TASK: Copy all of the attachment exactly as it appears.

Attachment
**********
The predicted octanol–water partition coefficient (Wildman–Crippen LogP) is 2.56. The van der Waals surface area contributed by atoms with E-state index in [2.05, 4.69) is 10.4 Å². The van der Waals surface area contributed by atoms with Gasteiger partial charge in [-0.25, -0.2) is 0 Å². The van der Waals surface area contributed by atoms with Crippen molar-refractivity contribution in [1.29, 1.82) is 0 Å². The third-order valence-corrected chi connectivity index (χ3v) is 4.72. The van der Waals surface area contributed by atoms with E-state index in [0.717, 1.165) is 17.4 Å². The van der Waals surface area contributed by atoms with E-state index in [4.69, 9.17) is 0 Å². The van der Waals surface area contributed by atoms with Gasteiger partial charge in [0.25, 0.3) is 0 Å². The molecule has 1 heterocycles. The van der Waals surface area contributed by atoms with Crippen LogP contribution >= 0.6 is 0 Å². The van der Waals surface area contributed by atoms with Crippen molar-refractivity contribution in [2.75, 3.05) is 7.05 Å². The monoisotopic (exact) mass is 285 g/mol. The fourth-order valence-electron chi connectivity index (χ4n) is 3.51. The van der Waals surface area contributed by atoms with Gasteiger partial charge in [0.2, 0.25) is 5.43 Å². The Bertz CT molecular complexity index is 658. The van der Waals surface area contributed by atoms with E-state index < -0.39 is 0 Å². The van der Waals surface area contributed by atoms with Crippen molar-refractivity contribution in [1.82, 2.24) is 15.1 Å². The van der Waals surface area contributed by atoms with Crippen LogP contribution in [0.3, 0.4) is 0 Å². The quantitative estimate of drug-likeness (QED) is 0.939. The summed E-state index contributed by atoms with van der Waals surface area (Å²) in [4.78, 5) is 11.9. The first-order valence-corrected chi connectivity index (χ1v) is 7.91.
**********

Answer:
The predicted octanol–water partition coefficient (Wildman–Crippen LogP) is 2.56. The van der Waals surface area contributed by atoms with E-state index in [2.05, 4.69) is 10.4 Å². The van der Waals surface area contributed by atoms with Gasteiger partial charge in [-0.25, -0.2) is 0 Å². The van der Waals surface area contributed by atoms with Crippen molar-refractivity contribution in [1.29, 1.82) is 0 Å². The third-order valence-corrected chi connectivity index (χ3v) is 4.72. The van der Waals surface area contributed by atoms with E-state index in [0.717, 1.165) is 17.4 Å². The van der Waals surface area contributed by atoms with E-state index in [4.69, 9.17) is 0 Å². The van der Waals surface area contributed by atoms with Gasteiger partial charge in [0.25, 0.3) is 0 Å². The molecule has 1 heterocycles. The van der Waals surface area contributed by atoms with Crippen LogP contribution >= 0.6 is 0 Å². The van der Waals surface area contributed by atoms with Crippen molar-refractivity contribution in [2.75, 3.05) is 7.05 Å². The monoisotopic (exact) mass is 285 g/mol. The fourth-order valence-electron chi connectivity index (χ4n) is 3.51. The van der Waals surface area contributed by atoms with Gasteiger partial charge in [0.2, 0.25) is 5.43 Å². The Bertz CT molecular complexity index is 658. The van der Waals surface area contributed by atoms with E-state index < -0.39 is 0 Å². The van der Waals surface area contributed by atoms with Crippen molar-refractivity contribution in [1.82, 2.24) is 15.1 Å². The van der Waals surface area contributed by atoms with Crippen LogP contribution in [0.3, 0.4) is 0 Å². The quantitative estimate of drug-likeness (QED) is 0.939. The summed E-state index contributed by atoms with van der Waals surface area (Å²) in [4.78, 5) is 11.9. The first-order valence-corrected chi connectivity index (χ1v) is 7.91.